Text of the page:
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How strong Maryland's astronomy dept. is

  1. Jul 13, 2008 #1
    I'm not 100% sure what I want to do after college, but I know I major in physics. I ultimately want to be a college professor. Currently, my top choice is University of Maryland.

    I'm going into my senior year of HS, and I'm going to have nearly 70 credits going into college. For this reason, I am leaning towards a double major.

    These are the fields I have been thinking in double majoring in:
    Astronomy: I have had an interest in black holes, space, etc. since I was a kid. I'm thinking about focusing on this area in grad school. Not sure if there would be any point to the double major though, and I'm not sure how strong Maryland's astronomy dept. is.

    Math: Seems like it would make go well with physics, math is my strong point but I don't particularly enjoy the lengthy, meticulous problems.

    Finance or Accounting: Would leave me with many options after undergrad, apparently firms like people with technical backgrounds, and professors are paid well. The physics would help if I went into business, but I doubt the converse is true.

    Is there anything I'm missing? Do my assumptions seem correct? Are any of these particularly good choices?

    Any advice is appreciated.
  2. jcsd
  3. Jul 13, 2008 #2


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    Education Advisor

    Re: Astronomy/Physics

    Since you still have a year of high school left, it's best to keep your options open. Even though high school classes can seem thorough, you won't really have a feeling for the kind of work you would be doing in a particular field until at least your upper years of undergrad.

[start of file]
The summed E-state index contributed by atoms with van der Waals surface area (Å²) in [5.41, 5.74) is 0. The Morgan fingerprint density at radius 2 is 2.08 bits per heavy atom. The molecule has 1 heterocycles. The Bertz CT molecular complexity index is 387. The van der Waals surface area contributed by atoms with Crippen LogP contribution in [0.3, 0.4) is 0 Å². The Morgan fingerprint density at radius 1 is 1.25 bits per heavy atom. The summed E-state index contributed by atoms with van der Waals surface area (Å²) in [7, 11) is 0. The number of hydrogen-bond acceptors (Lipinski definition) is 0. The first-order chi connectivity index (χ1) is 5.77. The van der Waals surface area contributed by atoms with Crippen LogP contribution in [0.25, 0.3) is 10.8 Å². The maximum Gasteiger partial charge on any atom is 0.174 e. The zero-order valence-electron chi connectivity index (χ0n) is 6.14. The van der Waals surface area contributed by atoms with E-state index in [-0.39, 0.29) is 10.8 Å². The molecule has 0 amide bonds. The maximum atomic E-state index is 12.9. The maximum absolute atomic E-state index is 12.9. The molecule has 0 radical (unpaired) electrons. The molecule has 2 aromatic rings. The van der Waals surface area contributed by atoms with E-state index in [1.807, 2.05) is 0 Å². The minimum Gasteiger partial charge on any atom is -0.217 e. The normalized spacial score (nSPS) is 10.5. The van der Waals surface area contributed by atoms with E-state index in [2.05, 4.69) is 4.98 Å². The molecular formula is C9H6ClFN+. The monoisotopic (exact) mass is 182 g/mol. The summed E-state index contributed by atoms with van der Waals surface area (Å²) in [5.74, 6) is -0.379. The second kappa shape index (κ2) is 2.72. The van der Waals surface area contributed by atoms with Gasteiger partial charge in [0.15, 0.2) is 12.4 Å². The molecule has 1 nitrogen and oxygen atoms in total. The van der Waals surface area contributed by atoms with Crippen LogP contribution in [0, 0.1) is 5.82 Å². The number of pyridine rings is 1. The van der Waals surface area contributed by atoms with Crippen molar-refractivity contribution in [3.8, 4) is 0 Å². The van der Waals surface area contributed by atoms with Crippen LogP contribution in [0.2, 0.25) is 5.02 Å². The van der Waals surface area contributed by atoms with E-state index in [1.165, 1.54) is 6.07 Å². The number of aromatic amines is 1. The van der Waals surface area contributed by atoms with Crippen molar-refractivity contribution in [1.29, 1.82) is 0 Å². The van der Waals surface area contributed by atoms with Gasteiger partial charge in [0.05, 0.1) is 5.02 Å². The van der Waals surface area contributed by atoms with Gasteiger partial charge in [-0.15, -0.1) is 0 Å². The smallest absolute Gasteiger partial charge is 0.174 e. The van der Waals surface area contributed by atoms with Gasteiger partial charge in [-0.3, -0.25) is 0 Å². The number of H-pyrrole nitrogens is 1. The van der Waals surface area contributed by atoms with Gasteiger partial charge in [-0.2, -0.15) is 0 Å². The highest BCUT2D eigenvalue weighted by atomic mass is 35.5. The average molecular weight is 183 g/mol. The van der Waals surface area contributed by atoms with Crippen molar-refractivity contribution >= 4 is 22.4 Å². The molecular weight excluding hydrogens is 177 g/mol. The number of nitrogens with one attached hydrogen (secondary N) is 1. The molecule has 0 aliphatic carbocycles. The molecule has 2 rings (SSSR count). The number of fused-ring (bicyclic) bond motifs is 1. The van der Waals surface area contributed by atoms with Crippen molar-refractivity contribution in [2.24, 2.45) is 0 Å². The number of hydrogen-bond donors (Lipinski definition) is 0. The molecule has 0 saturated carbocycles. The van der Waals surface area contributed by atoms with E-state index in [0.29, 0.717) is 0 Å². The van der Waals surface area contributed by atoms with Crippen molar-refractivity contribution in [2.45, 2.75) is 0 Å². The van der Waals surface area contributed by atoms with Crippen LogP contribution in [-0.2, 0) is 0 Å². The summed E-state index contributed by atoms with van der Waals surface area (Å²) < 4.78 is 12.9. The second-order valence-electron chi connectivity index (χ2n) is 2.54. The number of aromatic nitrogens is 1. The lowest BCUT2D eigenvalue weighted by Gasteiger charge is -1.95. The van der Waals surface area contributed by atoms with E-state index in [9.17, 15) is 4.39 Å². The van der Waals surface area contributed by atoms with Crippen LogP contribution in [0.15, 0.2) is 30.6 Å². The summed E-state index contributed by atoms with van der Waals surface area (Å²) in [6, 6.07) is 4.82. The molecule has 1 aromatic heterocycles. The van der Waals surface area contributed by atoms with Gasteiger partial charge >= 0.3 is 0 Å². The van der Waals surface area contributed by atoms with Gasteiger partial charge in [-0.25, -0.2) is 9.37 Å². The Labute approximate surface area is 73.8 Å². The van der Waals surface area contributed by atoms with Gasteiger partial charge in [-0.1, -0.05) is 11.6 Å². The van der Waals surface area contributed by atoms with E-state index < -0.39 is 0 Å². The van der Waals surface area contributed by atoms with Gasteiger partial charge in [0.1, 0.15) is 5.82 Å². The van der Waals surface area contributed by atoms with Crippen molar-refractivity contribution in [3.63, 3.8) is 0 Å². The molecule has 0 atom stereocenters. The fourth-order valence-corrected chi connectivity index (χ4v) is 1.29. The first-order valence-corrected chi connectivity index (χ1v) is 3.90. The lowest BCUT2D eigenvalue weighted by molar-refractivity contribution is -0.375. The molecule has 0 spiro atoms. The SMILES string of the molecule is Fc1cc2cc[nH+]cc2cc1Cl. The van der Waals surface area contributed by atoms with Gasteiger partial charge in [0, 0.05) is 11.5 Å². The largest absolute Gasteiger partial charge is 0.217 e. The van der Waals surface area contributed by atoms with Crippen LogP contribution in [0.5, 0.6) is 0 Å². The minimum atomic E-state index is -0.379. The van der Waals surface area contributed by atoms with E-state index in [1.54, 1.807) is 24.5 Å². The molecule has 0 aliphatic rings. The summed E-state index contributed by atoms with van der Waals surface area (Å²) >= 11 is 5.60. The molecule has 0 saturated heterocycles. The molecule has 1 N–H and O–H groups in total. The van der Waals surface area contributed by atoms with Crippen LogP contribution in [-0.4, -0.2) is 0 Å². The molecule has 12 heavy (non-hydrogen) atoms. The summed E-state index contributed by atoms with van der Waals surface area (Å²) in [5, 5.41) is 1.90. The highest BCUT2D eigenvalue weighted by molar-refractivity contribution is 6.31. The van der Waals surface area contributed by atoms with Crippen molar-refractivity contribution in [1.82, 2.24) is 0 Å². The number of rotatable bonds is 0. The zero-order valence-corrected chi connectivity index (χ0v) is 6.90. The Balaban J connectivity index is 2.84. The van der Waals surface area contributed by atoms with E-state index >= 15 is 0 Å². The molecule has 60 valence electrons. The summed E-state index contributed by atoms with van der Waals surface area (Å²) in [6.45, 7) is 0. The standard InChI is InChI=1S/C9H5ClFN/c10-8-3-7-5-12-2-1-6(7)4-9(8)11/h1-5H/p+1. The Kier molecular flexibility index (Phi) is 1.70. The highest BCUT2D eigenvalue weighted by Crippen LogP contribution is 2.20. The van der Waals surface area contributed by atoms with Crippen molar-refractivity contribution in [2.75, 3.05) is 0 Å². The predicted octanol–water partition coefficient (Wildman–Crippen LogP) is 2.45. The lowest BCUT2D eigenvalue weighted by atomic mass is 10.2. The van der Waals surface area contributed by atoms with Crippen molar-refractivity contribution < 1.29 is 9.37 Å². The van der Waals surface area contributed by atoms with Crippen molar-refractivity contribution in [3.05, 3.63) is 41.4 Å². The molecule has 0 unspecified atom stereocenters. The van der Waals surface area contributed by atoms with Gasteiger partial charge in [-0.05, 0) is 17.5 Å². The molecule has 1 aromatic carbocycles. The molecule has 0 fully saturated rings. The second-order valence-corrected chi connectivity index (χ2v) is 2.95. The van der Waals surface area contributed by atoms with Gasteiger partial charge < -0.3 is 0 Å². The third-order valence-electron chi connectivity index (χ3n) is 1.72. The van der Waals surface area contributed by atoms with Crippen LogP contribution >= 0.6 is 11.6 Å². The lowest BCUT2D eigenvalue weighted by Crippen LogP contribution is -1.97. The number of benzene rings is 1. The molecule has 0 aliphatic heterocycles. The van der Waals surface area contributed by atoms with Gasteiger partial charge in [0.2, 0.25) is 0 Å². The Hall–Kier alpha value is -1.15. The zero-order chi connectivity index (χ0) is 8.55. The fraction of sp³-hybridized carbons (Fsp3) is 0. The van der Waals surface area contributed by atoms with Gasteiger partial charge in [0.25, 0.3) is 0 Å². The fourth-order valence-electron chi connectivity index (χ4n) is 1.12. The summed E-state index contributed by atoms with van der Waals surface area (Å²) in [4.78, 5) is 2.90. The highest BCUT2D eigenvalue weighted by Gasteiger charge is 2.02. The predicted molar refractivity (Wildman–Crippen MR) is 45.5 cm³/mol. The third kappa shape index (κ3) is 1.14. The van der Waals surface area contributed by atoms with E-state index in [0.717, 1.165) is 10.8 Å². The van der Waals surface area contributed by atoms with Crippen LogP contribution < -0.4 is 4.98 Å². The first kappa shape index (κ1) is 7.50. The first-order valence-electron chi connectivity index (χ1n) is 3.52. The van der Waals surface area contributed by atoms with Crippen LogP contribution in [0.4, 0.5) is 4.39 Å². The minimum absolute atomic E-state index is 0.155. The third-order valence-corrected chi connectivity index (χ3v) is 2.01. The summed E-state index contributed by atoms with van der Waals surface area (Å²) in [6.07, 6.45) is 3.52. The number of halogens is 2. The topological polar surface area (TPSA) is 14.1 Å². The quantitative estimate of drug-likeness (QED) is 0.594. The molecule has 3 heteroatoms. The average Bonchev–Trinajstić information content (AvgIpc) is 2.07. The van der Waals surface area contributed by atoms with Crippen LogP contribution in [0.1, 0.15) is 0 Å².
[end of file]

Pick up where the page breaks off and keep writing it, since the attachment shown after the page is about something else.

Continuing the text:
Given you're interests, I'd look at doing a general first year program weighted towards math and physics with some business classes as your electives. Once you have a feel for what those classes are like in a university environment you can narrow your focus. I don't think there's anything wrong with a double major, but they can be a lot of work and you can get into grad school without them.
  4. Jul 13, 2008 #3
    Re: Astronomy/Physics

    With 70 credits going into college, though, it sounds like his double major might be easier than many people's first majors :wink:
  5. Jul 13, 2008 #4
    Re: Astronomy/Physics

    Next year I am taking my classes at a local college. I am enrolled in mostly business and math classes, because the only physics classes I can take would be review. I'll have calc 1-3, differential equations, and linear algebra all covered by the time I enter as a freshman.

    I'm pretty certain I want to double major, getting out of undergrad in 2 years would ruin the experience.
  6. Jul 13, 2008 #5
    Re: Astronomy/Physics

    Hah, I don't know about that just because I won't have many easy gen eds to pair with the rigorous upper level courses. I'll just have several 300 and 400 level classes.
  7. Jul 13, 2008 #6


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    Re: Astronomy/Physics

    If you're thinking about astronomy, have you considered attending U of A at Tucson? They are affiliated with prominent research projects, and they fabricate instruments, huge mirrors, etc. That way, if you discover that you have a particular fascination for the engineering side of astronomy, you could slide right into that.
  8. Jul 13, 2008 #7
    Re: Astronomy/Physics

    I'm going to be a junior at UMD, College Park next year going for a astronomy/physics double major. I like our astronomy department, though it isn't quite like our physics dept. It is a moderate sized department that has affiliations with some big projects. It definitely helps that we are a short distance from Goddard Space Flight Center.
  9. Jul 13, 2008 #8
    Re: Astronomy/Physics

    Awesome, how do you like the physics dept. thus far?
  10. Jul 13, 2008 #9
    Re: Astronomy/Physics

    The physics department is great, I think. For the most part, we have professors that really enjoy teaching, and are very good at getting the information across to the students. That isn't to say that the dept. is any pushover, either. It is easily one of the toughest majors on campus and the classes beyond the intro series should really challenge anyone. Maryland has something like 75 tenured professors in the dept. (not counting any research associates/post docs/graduate students), so if there is a topic you are interested in, chances are, you can talk to an expert.

    Bottom line, I love it at Maryland, both the physics and astronomy departments treat its undergraduate majors with well.
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